Physics activities can be absolutely hands-on and engaging for kids. Learn what the surface tension of water is with our simple definition below. Plus, check out these fun surface tension experiments to try at home or in the classroom. As always, you’ll find fantastic and easy to do science experiments at the tip of your fingers.



What is surface tension of water?

Surface tension exists on the surface of water because water molecules like to stick to each other. This force is so strong that it can help things sit on top of the water instead of sinking into it. Like our pepper and soap experiment below.

It is the high surface tension of water that allows a paper clip, with much higher density, to float on water. It also causes drops of rain to stick to your windows, and is why bubbles are round. Surface tension of water also helps propels water-striding insects on the surface of ponds.

Also learn about capillary action!

Scientist, Agnes Pockels discovered the science of surface tension of fluids simply doing the dishes in her own kitchen.

Despite her lack of formal training, Pockels was able to measure the surface tension of water by designing an apparatus known as the Pockels trough. This was a key instrument in the new discipline of surface science.

In 1891, Pockels published her first paper, “Surface Tension,” on her measurements in the journal Nature.

Click here to get your free printable science experiments pack!

What is the scientific method?

The scientific method is a process or method of research. A problem is identified, information about the problem is gathered, a hypothesis or question is formulated from the information, and the hypothesis is put to test with an experiment to prove or disprove its validity. Sounds heavy…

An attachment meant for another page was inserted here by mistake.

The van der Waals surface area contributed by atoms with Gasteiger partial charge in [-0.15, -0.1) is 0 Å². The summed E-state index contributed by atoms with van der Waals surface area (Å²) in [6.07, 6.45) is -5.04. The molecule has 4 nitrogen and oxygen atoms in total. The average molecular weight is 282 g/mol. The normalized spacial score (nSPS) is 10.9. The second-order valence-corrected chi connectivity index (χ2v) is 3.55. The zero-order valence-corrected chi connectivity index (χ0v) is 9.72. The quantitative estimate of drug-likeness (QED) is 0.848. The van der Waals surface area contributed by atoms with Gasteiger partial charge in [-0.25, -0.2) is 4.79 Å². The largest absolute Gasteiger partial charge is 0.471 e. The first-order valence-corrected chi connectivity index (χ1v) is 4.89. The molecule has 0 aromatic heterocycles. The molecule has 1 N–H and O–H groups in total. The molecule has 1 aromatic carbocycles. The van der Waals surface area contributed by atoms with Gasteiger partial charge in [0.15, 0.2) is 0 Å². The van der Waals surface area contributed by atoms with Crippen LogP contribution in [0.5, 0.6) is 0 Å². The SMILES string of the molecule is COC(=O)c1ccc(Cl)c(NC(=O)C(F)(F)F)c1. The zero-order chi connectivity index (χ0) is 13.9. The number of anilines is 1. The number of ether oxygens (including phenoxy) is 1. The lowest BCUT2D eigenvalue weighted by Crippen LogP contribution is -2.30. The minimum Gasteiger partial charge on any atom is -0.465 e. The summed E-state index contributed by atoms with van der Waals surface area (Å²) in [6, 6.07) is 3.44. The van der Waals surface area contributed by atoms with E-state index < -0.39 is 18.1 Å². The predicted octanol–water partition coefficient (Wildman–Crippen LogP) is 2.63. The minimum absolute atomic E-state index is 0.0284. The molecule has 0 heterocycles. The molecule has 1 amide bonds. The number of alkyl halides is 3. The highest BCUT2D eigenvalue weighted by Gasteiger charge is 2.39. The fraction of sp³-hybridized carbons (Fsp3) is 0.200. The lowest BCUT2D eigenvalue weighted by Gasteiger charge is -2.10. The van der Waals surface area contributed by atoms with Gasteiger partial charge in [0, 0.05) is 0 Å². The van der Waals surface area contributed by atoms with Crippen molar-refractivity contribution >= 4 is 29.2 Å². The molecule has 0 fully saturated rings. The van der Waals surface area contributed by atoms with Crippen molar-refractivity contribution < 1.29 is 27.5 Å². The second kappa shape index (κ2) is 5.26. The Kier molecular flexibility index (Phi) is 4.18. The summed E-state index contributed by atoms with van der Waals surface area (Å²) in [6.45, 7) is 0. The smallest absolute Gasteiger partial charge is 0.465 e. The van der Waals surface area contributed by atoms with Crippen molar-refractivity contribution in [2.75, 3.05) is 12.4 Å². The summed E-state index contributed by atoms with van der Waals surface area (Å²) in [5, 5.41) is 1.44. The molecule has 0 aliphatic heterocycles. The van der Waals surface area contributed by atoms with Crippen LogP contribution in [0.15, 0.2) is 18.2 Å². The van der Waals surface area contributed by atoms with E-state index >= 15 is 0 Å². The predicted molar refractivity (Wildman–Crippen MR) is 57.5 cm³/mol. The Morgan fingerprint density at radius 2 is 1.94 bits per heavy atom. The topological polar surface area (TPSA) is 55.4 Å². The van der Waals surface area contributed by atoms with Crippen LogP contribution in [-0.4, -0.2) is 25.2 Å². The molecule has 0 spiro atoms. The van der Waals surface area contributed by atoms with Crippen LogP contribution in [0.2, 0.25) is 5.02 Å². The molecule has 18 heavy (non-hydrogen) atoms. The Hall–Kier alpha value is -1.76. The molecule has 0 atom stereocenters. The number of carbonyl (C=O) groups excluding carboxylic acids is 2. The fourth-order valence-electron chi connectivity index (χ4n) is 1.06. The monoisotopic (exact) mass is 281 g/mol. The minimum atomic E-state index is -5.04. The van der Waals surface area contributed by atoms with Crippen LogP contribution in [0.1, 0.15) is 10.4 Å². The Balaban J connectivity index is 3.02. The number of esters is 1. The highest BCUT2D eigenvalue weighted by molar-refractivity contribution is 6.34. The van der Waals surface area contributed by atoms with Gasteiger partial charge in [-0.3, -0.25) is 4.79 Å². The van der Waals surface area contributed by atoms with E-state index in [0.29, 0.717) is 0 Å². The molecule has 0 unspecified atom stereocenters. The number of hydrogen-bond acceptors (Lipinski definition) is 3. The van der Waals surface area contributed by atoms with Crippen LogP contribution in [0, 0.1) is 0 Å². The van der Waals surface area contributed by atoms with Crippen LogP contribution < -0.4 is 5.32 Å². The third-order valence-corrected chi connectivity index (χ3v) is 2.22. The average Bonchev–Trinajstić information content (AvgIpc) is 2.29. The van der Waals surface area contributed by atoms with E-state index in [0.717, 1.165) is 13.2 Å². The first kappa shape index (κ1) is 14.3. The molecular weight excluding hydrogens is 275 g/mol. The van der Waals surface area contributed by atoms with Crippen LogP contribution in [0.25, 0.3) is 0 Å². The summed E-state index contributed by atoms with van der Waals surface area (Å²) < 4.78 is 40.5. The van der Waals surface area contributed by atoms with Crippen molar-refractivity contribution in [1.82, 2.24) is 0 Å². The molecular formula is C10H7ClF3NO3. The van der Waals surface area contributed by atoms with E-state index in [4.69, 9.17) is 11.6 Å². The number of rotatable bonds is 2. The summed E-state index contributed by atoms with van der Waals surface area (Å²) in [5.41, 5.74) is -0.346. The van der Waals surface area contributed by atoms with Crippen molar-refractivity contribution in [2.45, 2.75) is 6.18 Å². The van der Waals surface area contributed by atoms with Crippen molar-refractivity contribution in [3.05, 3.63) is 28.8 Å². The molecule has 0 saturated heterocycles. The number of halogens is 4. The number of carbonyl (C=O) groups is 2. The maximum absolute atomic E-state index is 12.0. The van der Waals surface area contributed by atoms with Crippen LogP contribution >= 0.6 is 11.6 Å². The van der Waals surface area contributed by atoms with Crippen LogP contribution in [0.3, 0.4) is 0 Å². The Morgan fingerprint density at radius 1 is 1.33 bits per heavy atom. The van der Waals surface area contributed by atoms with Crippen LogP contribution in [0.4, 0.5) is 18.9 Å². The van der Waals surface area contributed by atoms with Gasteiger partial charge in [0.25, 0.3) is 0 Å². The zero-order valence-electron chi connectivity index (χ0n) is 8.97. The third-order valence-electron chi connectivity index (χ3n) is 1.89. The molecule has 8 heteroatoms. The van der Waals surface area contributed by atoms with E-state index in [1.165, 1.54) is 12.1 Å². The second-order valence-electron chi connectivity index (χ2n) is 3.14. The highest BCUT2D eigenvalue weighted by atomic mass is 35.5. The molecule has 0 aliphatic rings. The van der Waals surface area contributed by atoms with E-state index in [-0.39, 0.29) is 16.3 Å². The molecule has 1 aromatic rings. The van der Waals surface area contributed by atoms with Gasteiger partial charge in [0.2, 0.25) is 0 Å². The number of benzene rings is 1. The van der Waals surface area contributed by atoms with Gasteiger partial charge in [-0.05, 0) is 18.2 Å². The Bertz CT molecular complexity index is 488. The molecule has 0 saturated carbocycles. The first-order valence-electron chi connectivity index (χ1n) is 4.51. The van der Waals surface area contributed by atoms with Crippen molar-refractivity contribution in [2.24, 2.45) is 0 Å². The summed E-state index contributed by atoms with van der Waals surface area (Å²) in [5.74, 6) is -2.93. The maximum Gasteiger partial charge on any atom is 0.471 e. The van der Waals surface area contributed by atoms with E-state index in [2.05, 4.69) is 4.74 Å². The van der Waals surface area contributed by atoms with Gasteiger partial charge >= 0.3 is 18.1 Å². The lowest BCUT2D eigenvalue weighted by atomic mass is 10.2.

What in the world does that mean?!? The scientific method should simply be used as a guide to help lead the process.

You don’t need to try and solve the world’s biggest science questions! The scientific method is all about studying and learning things right around you.

As kids develop practices that involve creating, gathering data evaluating, analyzing, and communicating, they can apply these critical thinking skills to any situation. To learn more about the scientific method and how to use it, click here.

Even though the scientific method feels like it is just for big kids…

This method can be used with kids of all ages! Have a casual conversation with younger kiddos or do a more formal notebook entry with older kiddos!


Surface Tension Experiments

Here are some fun ways to demonstrate the surface tension of water. Plus, all you need is a handful of common household supplies. Let’s play with science today!

Bubble Snakes

Find out how you can blow up a gigantic bubble snake all with the help of surface tension.

Drops Of Water On A Penny

A fun science activity with pennies and water. How many drops of water do you think you can get on a penny? The results might surprise you and all because of surface tension!


Floating Paperclip Experiment

How do you make a paperclip float on water? Learn about surface tension of water, with a few simple supplies.


Magic Pepper and Soap Experiment

Sprinkle some pepper in water and make it dance across the surface. Learn about the surface tension of water when you try this fun pepper and soap experiment with kids.


Magic Milk Experiment

Try this color-changing milk and soap experiment. Similar to water, the dish soap breaks the surface tension of the milk, allowing the food coloring to spread out.


Geometric Bubbles

Explore surface tension while you blow bubbles! Make your own homemade bubble solution too!



How many paper clips fit in a glass of water? It’s all to do with surface tension!

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Not an experiment as such but still a fun activity that combines science and art. Paint with water drops using the principle of surface tension of water.

Water Drop Painting


Click on the image below or on the link for tons more cool kids science experiments.